It's just that it is in that context I can't imagine a reason why anyone could take up the task of saving the Earth so much. There are good people, but there are also plenty bad. The Doctor doesn't seem to mind what side we fall on, all he's trying to do is save every living thing. I think it's always been difficult, in all forms of fiction, to portray human beings in a way that isn't forced. If we are shown as horrible bastards who love genocide and the suffering of others, it's a social commentary on the evils of humanity and how we must overcome that. But that's just tacky and boring, and every ninth grader and above thinks that during their emo period. Sometimes writers take the route of appearing like they're making the commentary that humans are horrible parasites that suck the life out of the planet while in reality the narrator/main character/villain comes to the conclusion that the majority of the human race is thriving for something better and growing.

I honestly don't know. My general opinion now a days is to hate everyone who is pretentious and sounds pretentious--and that's a lot of people, including myself. So that's my thoughts of the human race; we're really goddamn pretentious. That's still not enough to formulate a "should we die, should we live, should we be protected?" opinion, so I won't even try to tackle it.

Although the Doctor has never been one to agree with violence and he always seems to try to save everyone and everything, his relationship with the entire human race is fascinating. I don't much care for episodes where he's saving the entire planet (just as I don't much care for episodes dealing with the past--with the exception maybe of Vincent and the Doctor) but he always seems genuinely concerned on a personal level. People have died for him and he's tried to sacrifice himself for us a couple of times.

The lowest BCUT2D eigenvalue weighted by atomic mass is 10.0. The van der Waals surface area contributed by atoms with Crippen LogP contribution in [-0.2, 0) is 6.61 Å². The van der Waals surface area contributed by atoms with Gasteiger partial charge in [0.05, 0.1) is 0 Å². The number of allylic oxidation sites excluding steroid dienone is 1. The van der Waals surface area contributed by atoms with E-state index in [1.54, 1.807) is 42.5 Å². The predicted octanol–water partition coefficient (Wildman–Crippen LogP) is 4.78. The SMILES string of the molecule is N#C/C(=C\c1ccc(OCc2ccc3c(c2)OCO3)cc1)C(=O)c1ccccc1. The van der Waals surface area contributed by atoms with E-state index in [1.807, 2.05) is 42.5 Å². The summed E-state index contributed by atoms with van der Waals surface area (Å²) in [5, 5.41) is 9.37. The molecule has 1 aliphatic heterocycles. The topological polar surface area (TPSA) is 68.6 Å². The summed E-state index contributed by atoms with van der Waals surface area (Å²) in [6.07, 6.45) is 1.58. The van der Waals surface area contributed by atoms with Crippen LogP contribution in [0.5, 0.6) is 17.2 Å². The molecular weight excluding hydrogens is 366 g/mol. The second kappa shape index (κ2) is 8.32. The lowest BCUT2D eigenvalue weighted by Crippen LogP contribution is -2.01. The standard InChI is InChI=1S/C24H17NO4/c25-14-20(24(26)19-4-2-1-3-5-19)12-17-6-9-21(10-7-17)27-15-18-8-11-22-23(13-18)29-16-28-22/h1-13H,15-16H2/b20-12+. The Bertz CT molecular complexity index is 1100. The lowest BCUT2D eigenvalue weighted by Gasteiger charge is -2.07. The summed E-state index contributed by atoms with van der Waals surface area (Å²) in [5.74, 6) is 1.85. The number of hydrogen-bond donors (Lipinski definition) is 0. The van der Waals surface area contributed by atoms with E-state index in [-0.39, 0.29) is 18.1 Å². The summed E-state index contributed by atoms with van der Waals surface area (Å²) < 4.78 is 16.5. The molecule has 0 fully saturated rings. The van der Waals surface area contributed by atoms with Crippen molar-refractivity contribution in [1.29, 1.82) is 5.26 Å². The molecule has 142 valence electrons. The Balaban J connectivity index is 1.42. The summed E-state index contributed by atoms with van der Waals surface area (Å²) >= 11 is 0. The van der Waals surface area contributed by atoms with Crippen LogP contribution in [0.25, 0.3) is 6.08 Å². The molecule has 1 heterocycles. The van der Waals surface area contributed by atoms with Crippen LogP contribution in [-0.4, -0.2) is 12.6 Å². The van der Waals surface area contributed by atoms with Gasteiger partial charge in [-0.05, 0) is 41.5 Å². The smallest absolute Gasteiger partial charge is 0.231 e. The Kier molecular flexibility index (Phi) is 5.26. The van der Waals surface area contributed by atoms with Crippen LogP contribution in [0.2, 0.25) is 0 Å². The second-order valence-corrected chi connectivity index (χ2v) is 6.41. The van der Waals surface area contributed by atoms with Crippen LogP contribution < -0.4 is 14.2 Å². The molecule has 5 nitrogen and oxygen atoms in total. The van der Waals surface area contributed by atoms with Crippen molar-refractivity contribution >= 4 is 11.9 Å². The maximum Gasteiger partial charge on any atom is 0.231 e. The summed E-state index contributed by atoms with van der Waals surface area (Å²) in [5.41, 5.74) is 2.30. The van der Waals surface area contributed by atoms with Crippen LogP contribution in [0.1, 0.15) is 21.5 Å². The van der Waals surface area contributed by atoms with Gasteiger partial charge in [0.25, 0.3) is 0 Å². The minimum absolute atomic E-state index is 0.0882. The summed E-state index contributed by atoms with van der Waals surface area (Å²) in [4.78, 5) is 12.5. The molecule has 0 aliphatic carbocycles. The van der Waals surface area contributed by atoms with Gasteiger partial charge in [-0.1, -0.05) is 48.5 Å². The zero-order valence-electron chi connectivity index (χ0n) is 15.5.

I think what I like best about the series are his relationship with his companions--mostly the non-romantic ones. I know that makes very little sense, but it's a type of love I can't pinpoint but can somehow understand. When Rose and Martha had the hots for tenth!Doctor, it didn't diminish them as characters, but I think it did kind of hold back the relationship from developing a bit, especially with Rose. I've seen a lot of fanfics of Amy and the Eleventh Doctor, but I honestly like it more when he hates her human side and when he sees her as the seven year old Amelia Pond with the scary crack on her wall and when they're both screaming for each other to be safe and well. It's a type of love that doesn't rely on sexual or romantic undertones (even though it seems Amy wanted to head in that direction in one episode >.>) but on a different level. Just a love that deals with wanting to be with one another and keep the other. That's why I think I loved Donna as a companion, even though I hardly ever hear her get mentioned. I thought her acting as the Doctor's moral side was brilliant, and they both just seemed to care for each other a lot. He might be trying to save the entire human race because he's just that kind of being and has met quite a few open minded and great individuals, but he's a father to us all because he loves the few humans who travel with him and care for him in the purest sense of friendship and love.